I’ve just finished reading Practical JIRA Administration by Matt Doar. The book is a collection of best practices from a JIRA expert. It’s as if Matt sits you down by the fire and says, "Let me tell you what really matters about JIRA". It’s the birds and the bees talk, for JIRA.

Matt Doar is eminently qualified to write this book. He knows JIRA inside out. He writes plugins to extend JIRA functionality, runs a software tools consultancy called Consulting Toolsmiths, and is a frequent contributor to the JIRA documentation wiki. The Atlassian technical writers, including me, think he’s an all-round good guy, not least because he took part in our recent doc sprints. Grab Matt for a chat if you see him around!

What is JIRA?

JIRA is an application developed by Atlassian to help people track issues and manage projects. It is a web application that you can download and install on your own server. If you prefer, you can use Atlassian’s software-as-a-service offering of JIRA, which means that you get a JIRA site hosted on Atlassian’s servers. People use JIRA for various types of project, including software development, disaster management and help desks, to name just a few.

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Highlights from the book

The book is easy to dip into. If you like, you can read the sections completely independently of each other. Matt has based the content on the questions that people ask him most often. Everyone will find something different in this book, depending on their use of JIRA and the aspects that they are finding tricky. Here are some of the good things that struck me.

Notes. There are useful notes and warnings scattered throughout the book. Especially good are the notes in chapter 2 on the distinctions between the "Resolved" status, the "Resolution" field and the "Resolution Date" field. For example, on page 10 Matt writes:

Adding a resolution named "Unresolved" to the system Resolution field is a bad idea, because since the Resolution field now has a value, the issue will still be treated as resolved by the standard JIRA gadgets.

Right now, you’re probably saying to yourself, "Huh, I didn’t think of that!" This book is full of that kind of moment.

Further reading. At the end of every chapter are some valuable pointers to the relevant pages in the Atlassian documentation, as well as useful plugins, books to read and people to contact.

JIRA schemes. Chapter 3 tackles the complex notion of schemes in JIRA. The overview on page 11 explains the concept:

A JIRA scheme is a collection of configured values that can be used by more than one JIRA project.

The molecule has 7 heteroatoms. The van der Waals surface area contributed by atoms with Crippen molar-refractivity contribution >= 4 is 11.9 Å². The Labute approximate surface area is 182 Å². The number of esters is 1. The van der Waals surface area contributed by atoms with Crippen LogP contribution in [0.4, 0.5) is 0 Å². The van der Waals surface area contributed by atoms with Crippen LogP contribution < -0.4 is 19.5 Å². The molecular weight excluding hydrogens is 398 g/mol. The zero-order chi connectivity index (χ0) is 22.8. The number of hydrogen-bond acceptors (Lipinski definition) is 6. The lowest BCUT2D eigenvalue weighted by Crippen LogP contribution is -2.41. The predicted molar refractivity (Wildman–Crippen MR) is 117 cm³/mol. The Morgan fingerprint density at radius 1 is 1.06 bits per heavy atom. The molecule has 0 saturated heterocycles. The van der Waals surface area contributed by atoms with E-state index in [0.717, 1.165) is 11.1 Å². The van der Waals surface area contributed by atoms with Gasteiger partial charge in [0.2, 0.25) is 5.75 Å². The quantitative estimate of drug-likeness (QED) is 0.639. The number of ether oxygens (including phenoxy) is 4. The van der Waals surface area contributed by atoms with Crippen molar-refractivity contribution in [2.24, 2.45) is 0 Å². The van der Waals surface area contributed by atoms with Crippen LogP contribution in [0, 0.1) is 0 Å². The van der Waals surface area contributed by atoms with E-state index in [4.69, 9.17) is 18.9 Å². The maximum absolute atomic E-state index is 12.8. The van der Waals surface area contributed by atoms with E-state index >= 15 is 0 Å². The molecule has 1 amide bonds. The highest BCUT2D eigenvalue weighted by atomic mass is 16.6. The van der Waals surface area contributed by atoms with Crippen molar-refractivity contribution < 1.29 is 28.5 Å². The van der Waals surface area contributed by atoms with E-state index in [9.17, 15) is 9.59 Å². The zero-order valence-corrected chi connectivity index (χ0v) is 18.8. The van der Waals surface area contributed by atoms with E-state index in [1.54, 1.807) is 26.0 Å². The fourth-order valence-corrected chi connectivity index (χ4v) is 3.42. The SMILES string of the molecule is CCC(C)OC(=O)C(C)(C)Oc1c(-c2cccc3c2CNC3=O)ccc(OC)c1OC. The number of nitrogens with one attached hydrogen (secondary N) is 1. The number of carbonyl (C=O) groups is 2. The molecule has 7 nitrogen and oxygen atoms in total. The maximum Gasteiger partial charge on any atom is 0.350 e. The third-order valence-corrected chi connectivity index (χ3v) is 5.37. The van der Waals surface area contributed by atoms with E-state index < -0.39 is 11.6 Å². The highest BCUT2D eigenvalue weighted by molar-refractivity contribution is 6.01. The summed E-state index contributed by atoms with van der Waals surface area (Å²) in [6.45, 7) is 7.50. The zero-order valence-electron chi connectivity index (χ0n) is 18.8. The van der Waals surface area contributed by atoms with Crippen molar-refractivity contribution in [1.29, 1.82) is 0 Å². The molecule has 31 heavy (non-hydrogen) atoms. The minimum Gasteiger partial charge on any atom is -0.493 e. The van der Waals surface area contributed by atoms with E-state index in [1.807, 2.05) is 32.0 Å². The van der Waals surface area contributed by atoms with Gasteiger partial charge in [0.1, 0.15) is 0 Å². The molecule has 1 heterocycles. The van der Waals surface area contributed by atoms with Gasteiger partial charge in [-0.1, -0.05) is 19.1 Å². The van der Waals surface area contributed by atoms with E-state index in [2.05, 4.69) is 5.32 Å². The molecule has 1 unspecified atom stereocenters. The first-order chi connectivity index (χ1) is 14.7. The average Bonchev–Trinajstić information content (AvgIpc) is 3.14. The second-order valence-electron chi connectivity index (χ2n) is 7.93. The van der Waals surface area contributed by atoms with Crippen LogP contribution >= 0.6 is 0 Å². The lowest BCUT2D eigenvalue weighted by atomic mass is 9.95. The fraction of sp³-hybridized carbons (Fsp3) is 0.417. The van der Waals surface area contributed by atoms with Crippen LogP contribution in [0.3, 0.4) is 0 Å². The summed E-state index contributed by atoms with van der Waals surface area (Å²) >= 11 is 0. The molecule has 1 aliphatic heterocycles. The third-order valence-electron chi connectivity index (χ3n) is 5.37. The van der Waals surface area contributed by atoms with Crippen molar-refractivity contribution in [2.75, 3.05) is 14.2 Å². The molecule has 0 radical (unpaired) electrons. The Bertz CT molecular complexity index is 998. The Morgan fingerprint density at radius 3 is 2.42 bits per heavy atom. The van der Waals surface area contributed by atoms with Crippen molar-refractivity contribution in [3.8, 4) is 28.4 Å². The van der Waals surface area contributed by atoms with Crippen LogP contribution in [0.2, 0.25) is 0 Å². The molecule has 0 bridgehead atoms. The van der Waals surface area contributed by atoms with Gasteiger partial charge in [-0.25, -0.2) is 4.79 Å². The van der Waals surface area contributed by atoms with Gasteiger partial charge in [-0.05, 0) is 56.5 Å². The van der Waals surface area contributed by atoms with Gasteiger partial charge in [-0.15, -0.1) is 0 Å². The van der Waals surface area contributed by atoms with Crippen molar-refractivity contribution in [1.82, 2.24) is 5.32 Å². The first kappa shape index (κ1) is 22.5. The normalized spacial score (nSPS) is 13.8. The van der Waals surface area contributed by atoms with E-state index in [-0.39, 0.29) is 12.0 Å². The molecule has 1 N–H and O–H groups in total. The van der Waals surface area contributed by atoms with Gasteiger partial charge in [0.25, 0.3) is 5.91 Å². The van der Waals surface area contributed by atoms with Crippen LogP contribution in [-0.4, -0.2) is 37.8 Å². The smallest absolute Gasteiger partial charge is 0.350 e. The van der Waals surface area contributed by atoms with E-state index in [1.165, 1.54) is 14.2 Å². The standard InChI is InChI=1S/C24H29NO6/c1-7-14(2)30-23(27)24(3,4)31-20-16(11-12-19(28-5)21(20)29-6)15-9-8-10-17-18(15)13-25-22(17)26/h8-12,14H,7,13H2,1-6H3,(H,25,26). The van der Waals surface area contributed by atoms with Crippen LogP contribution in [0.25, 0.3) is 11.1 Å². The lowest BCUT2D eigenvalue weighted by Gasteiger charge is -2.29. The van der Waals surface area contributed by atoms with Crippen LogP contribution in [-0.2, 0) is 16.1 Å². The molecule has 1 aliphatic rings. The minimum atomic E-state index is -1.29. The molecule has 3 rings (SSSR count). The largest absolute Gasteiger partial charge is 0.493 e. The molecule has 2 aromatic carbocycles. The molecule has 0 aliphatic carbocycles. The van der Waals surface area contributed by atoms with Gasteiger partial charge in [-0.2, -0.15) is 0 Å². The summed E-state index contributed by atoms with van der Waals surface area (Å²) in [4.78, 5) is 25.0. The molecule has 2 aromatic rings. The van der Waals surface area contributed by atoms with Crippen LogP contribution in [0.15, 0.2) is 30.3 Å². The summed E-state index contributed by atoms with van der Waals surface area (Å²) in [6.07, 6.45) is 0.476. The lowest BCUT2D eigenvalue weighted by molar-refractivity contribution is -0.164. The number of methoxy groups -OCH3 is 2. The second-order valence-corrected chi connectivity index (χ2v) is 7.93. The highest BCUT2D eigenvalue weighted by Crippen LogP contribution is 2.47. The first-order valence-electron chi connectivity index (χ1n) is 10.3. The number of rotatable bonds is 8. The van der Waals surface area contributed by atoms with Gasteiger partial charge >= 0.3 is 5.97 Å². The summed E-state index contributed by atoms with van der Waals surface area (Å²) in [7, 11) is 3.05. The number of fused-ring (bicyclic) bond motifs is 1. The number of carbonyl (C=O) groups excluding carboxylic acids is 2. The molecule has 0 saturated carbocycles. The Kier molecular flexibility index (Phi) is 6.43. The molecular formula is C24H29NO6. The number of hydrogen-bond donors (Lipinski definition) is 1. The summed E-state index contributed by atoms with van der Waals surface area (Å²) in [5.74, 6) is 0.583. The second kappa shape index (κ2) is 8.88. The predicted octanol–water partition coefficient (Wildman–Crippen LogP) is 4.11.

I like the way Matt has divided schemes into two sets, the simple and the complex. The three complex schemes depend on the issue type (page 17). That’s a good explanation to hang on to as you dive deeper into scheme configuration. I also like the practical guidelines Matt gives on managing and documenting your schemes (pages 21-3).

Site-wide and project-specific settings. It is useful to know which settings affect the whole JIRA site, and which settings you can vary for each project. Matt gives a concise summary of just that distinction, on pages 25-6. The chapter, JIRA as a Platform, goes on to show you how to configure JIRA for an example project. The new project, requested by an accounting department, is very different from the existing projects on the JIRA site. The accounting department wants custom field types, and needs to make some of the information visible to accounting team members only.

Workflows. Chapter 5 introduces workflows, one of the most useful features of JIRA. After a brief overview, Matt gives a detailed description of how to design your own workflow from scratch. The idea is to build the workflow without copying it from JIRA’s default workflow. Page 36 has some useful tips about why you would want to do that.

Remote access to JIRA. Chapter 8 gives a succinct overview of the various methods you can use to access JIRA data other than via the user interface: Email, SQL queries, SOAP API, REST API, XML, RSS feeds, and two command line interfaces.

Yes, and then chapter 9: Jiraargh! Frustrations. Matt describes some aspects of JIRA that frustrate administrators, and some common problems that occur when administrators do not configure JIRA properly. The best thing is the advice Matt gives on how to avoid such frustrations. It is all very practical, living up to the title of the book. For example, take a look at page 66, where the frustration under discussion is "The field’s description may be missing or misleading". Matt’s advice to administrators is:

Don’t accept a request for a new custom field unless it comes with a succinct and clear description of what the field is intended for. Then use that as the field’s description.

Conclusion

Two great JIRA books in one month! Recently I posted a review of JIRA 4 Essentials by Patrick Li. The two books complement each other very well. Patrick’s is a step-by-step guide to setting up your first JIRA site. Matt’s book brings you all the best practices collected and refined by a JIRA toolsmith of many years’ standing. If you think you know JIRA, get Matt’s book: Practical JIRA Administration, by Matthew B. Doar, June 2011. ISBN 978-1-4493-0541-3. Details are on the O’Reilly Media website.

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